Friday, December 4


Something my mother once said to my father stands out in my mind. He had come home complaining about some good deed he’d done that had gone unacknowledged. Mother said, “Did you do it to do it, or did you do it to be thanked?” That made quite an impression.

I adopted a US soldier to do it. It was a heart-warming segment on the Today show that turned me on to this organization which matches willing civilians with soldiers in Afghanistan and Iraq who long for the comforts of home. A mother had signed up on behalf of her learning disabled son and the letters from the Middle East inspired the boy to work at his reading and writing. Today hooked them up with the gunnery sergeant by a remote and tears came to my eyes. Enchanted, I rewatched and signed up with

Soon I was assigned an Army corporal (initials: PA) who, much to my delight, had email access. We exchanged a bit of info, he telling me that he was from Haiti (that was a surprise) and deployed from Texas. He had no preferences for items, “anything would be great.” We sent each other pictures and I told him a little about my life in Manhattan, just me and my dog.

Quickly I assembled some care packages, using the helpful list supplied by AAUSS and their recommendations for what the soldiers like and need and what travels best. I tried to maximize my money with careful purchase of snacks, candies and toiletries. Friends generously contributed magazines and all kinds of goodies. (See photo.) I packed everything in USPO flat rate boxes which cost about $11 to ship to an APO address no matter how much one can stuff into it.
With some encouragement – PA didn’t get the chance, have the access, have the time, whatever – PA thanked me for the first two packages and the letter I sent. And I was happy. I knew English wasn’t his first language and that he was in a freaking war zone, so I really didn’t expect long or a lot of missives from him.

Still, I wasn’t prepared for what happened after I sent the third package: nothing. I mean silence. No emails in response to my queries. “PA, are you all right?” I worried. I began watching George Stephanopolous to check the casualty lists every Sunday. No PA.

Weeks turned into months and I began to think that he must have been wounded or something. I had three boxes of goodies waiting to be shipped and taking up valuable storage in my tiny flat. I decided that I would try one more email before trying to contact the Pentagon or someplace official.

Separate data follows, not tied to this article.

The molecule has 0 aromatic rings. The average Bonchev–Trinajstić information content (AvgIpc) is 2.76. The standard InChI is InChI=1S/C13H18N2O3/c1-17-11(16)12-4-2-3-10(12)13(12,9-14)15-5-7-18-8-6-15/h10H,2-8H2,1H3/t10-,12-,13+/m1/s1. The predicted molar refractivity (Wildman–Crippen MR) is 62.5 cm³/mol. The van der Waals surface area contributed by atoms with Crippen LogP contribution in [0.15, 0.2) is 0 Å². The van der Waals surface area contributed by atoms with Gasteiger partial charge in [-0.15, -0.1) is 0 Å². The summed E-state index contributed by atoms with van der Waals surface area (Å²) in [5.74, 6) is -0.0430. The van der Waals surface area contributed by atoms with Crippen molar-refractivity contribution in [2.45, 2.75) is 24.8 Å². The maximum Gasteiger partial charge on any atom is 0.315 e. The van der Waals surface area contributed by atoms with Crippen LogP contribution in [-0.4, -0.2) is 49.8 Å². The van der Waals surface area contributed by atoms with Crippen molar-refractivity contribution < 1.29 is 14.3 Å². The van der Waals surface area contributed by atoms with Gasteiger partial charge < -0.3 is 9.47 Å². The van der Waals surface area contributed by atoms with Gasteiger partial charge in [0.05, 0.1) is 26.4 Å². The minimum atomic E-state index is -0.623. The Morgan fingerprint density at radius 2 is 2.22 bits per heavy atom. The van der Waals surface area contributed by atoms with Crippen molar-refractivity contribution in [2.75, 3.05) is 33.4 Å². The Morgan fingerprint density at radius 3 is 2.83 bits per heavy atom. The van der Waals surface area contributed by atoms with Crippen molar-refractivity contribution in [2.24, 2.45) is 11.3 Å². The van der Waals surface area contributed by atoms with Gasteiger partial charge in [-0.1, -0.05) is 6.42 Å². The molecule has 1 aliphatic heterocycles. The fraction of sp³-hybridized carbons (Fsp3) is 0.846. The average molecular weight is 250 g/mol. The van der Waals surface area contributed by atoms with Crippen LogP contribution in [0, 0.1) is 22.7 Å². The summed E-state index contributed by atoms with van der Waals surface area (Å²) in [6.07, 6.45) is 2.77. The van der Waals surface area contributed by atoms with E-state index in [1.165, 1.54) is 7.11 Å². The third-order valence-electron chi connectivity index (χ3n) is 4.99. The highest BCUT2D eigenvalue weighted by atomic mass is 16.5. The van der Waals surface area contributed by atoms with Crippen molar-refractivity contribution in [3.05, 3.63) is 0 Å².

To my shock, PA replied. He’s been in Florida since August. August?? Oh, and yeah, sorry, he didn’t write me. He’s been busy.

How did I feel? Glad that he wasn’t dead. But furious that he had treated me so rudely. I didn’t expect bouquets but neither did I anticipate a bucket of cold water in my face.

And it got worse. After I told PA that I still had care packages to ship, could he give me the name of a buddy in his unit? Oh, yeah, he emailed me a name. “Just use my address,” he said. But somehow I didn’t trust that. So I asked him for his buddy’s eddress. And then I emailed his buddy wanting a specific, spelled out address and to tell him I’d be sending packages.
My email to his buddy bounced.

A further email to PA telling him that his buddy’s email bounced was ignored. Bringing me full circle.

And so here I was with three flat rate boxes full of soap and magazines and no where to ship them. I advertised them under FREE STUFF on craigslist. Some people wrote and told me to take them to the USO. And others had ideas on how I could find some worthy recipient. One woman wrote that she wanted them for her sister-in-law who was deployed in Iraq and whose toddler she was caring for. That touched my heart and I wanted her to get them. Only she lives in Brooklyn with her own preschoolers. Yikes. Sorry. I couldn’t lug three boxes to Brooklyn.
I even was willing to give them to this illiterate who sent me a run-on unpunctuated series of words. But then he never followed up on the phone.

Then Joe wrote, sure that someone had already claimed these prizes, but hoping that he could fetch them to send to his brother in Afghanistan. He had documentation of his bona fides and even lived in the neighborhood and was able-bodied and willing to come get them. At last! And he was even on time and polite. Amazingly, he said, he hadn’t looked at craigslist in half a year. And there was my ad. Serendipity.

I asked him to please ask his brother to acknowledge the packages with an email that I could print out and share with my generous friends who have probably totally forgotten about their donations. But I want them thanked.

And no, they didn’t give me stuff to be thanked. They gave me things so that the days of some Americans very far from home could be brightened. And I am sure they were even if I never really heard about it as I had imagined and hoped.

And so I am left with my mother’s question: Did I do that nice thing to do it or to be thanked? And the truth is that I did it to do it and be thanked. Or at least not slapped in the face.

1 comment:

  1. this is @watergatesummer ( or enigma4eve of WatergateSummer-blog),
    I loved this post, and that you thought to do it.

    ( my son and I tried to do a similiar gift project in 2004 with similiar results..)

    You are a good soul that you did this and tried so hard..

    and yes, Someone should thank I am thanking you for caring and having enough heart to follow through with so many obstacles.